Description: Changes in the soil water regime, predicted as a consequence of global climate change, might influence the N cycle in temperate forest soils. We investigated the effect of decreasing soil water potentials on gross ammonification and nitrification in different soil horizons of a Norway spruce forest and tested the hypotheses that i) gross rates are more sensitive to desiccation in the Oa and EA horizon as compared to the uppermost Oi/Oe horizon and ii) that gross nitrification is more sensitive than gross ammonification. Soil samples were adjusted by air drying to water potentials from about field capacity to around −1.0 MPa, a range that is often observed under field conditions at our site. Gross rates were measured using the N pool dilution technique. To ensure that the addition of solute label to dry soils and the local rewetting does not affect the results by re-mineralization or preferential consumption of N, we compared different extraction and incubation times. T times ranging from 10 to 300 min and incubation times of 48 h and 72 h did not influence the rates of gross ammonification and nitrification. Even small changes of water potential decreased gross ammonification and nitrification in the O horizon. In the EA horizon, gross nitrification was below detection limit and the response of the generally low rates of gross ammonification to decreasing water potentials was minor. In the Oi/Oe horizon gross ammonification and nitrification decreased from 37.5 to 18.3 mg N kg  soil d and from 15.4 to 5.6 mg N kg  soil d when the water potential decreased from field capacity to −0.8 MPa. In the Oa horizon gross ammonification decreased from 7.4 to 4.0 mg N kg  soil d when the water potential reached −0.6 MPa. At such water potential nitrification almost ceased, while in the Oi/Oe horizon nitrification continued at a rather high level. Hence, only in the Oa horizon nitrification was more sensitive to desiccation than ammonification. Extended drought periods that might result from climate change will cause a reduction in gross N turnover rates in forest soils even at moderate levels of soil desiccation. ► Even small changes of water potential decreased gross N turnover rates in the O horizon. ► Only in the Oa horizon gross nitrification was more sensitive to desiccation than ammonification. ► A reduction in gross N turnover rates can be expected in forest soils even at moderate desiccation.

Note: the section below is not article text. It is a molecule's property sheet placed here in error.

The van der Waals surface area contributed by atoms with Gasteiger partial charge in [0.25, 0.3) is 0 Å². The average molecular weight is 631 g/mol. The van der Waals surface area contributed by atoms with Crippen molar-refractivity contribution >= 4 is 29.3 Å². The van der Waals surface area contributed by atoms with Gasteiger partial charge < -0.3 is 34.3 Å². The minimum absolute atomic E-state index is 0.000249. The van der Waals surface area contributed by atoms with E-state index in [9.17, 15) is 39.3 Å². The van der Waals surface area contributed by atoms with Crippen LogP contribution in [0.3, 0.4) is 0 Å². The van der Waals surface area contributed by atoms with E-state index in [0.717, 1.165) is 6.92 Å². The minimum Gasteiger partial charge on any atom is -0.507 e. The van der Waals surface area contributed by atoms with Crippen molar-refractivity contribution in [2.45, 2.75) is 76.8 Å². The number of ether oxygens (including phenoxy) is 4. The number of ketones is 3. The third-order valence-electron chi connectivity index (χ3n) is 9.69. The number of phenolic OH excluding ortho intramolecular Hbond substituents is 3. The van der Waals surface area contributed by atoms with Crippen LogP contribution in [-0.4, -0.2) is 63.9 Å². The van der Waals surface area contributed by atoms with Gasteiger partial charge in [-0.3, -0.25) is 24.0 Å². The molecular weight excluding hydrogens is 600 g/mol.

Keywords: 15n Pool Dilution Technique ; Norway Spruce ; Forest Soil ; Agriculture ; Chemistry
    ISSN: 0038-0717
    E-ISSN: 1879-3428
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  • 3
    Language: English
    In: Soil Biology and Biochemistry, February 2014, Vol.69, pp.320-327
    Description: Climate models predict warmer winter in temperate regions, but little is known about the temperature sensitivity of soil carbon (C) and nitrogen (N) mineralization at low temperatures. Here, we assess the temperature sensitivities of gross ammonification, gross nitrification, C and net N mineralization of top soil horizons, under a European beech and a Norway spruce temperate forest. We tested the hypotheses that (1) substrate quality affects the temperature sensitivity of C and N mineralization and (2) that temperature sensitivity of C mineralization is higher than of gross ammonification. Soil incubations were conducted at constant temperatures of −4, −1, +2, +5 and +8 °C. Gross ammonification and nitrification were measured by the N pool dilution technique. Temperature sensitivities of C, gross and net N mineralization were calculated using the Arrhenius equation and C mineralization was taken as proxy for substrate quality. Gross ammonification and C mineralization was much larger in the beech than in the spruce soil, while gross nitrification was in the same order of magnitude. Gross ammonification, nitrification and C mineralization almost ceased at −4 °C, but already increased at −1 °C. Net ammonification in Oi/Oe horizons was low at −4 and −1 °C and increased strongly between +2 and +8 °C. Net nitrification was low in both soils, but increased in the spruce soil at temperatures 〉2 °C whereas no temperature response occurred in the beech soil. Apparent values of gross ammonification and C mineralization in the temperature range of −4 to +8 °C were in the range of 3–18. were lowest in soil horizons of low substrate quality. The ratio of C mineralization to gross ammonification varied between 0.5 and 2.9, suggesting preferential mineralization of N rich organic substrates or rapid turnover of the N pool in microbial biomass. Rising winter temperatures might have substantial effects on net N mineralization, but effects decrease with soil depth, likely due to decreasing substrate quality of soil organic matter.